Rich Paxson

Receiving a New Story

St. John’s, our small church where I work part-time as volunteer bookkeeper/Treasurer, completed its annual leadership change a month ago. Leadership changes, even in tiny congregations like ours, can be disruptive. Whether the change is benign or belligerent, each staff member must find the new workplace vision that best facilitates healthy personal responses to new corporate circumstances.

A work environment reshuffle seems a good metaphor for the identity changes related to being “inducted into a people,” that is, induction into the Church as James laid it out in the previous sessions. In both cases, prior rules of engagement no longer apply. Individuals need fresh outlooks within the constraints of a changed structure that demands new answers for old questions. For me, a revisioning process usually begins with reflecting on “Where have I been?”

Lately, I’ve been reflecting on my history and experience with racial prejudice that I developed growing up on Chicago’s South Side. This past week I ran across a book that in a very engaging way opened up to me the history and the practices of my Chicago experience. Author Antero Pietila in “Not in My Backyard” describes 20th Century, urban-American racial segregation as it played out in Baltimore, Maryland. Drawing on his forty years of newspaper reporting, Pietila captures the look, the feel, the fears and the changing vision of the second half of 20th Century urban America. “Not in My Backyard” outlines practices that ‘contained’ African-Americans into urban ghettos and then analyzes white political and economic responses as Blacks ‘broke out’ of the ghettos in the 1950s to begin moving into previously ‘all white’ neighborhoods.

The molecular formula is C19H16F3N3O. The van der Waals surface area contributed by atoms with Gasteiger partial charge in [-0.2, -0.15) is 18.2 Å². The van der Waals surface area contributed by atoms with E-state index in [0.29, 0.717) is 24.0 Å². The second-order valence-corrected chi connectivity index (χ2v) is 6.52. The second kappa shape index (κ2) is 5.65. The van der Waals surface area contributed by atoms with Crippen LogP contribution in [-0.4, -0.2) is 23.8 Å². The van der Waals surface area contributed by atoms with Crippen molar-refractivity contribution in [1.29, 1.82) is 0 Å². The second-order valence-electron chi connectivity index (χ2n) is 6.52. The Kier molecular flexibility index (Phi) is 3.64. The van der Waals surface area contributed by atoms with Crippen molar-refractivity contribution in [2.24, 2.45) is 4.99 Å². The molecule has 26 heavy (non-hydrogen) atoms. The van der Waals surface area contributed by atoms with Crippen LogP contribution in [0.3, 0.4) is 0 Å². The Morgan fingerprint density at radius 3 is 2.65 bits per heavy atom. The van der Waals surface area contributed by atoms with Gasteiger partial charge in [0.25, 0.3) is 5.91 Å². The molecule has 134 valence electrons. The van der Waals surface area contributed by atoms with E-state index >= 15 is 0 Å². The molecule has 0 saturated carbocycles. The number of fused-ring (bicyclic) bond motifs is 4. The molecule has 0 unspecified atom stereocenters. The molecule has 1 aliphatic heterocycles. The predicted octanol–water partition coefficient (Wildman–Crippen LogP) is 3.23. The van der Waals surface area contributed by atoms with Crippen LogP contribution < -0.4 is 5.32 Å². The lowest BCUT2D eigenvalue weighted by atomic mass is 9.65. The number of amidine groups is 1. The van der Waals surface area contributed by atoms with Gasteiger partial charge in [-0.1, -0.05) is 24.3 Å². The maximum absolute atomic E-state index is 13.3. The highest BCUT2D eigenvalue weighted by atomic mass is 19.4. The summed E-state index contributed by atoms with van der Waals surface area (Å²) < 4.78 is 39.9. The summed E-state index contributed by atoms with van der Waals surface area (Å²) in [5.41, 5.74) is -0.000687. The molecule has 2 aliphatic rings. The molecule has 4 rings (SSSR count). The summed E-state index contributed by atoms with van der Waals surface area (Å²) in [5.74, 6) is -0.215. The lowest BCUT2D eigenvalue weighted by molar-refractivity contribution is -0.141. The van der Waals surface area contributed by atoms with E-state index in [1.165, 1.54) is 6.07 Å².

“Not in My Backyard” resonates precisely with my lived experience on Chicago’s South Side in the 1950s and 60s. The book validates my experiences and my responses helping me let go of the continuing but inarticulate immediacy of the Chicago ‘social other’ of my family of origin and the social dynamics of our South Side neighborhood. Laying down my former life does not mean rejecting it or fighting against it. It means understanding and appreciating who I was then and how I navigated those troubled waters. The process of laying it down frees me to respond to God’s vision introducing me now into a new, much-expanded people.

The prophet Habakkuk’s writing in the following quotation seems to fit my current situation:

Then the Lord answered me and said:
Write the vision;
make it plain on tablets,
so that a runner may read it.
For there is still a vision for the appointed time;
it speaks of the end, and does not lie.
If it seems to tarry, wait for it;
it will surely come; it will not delay.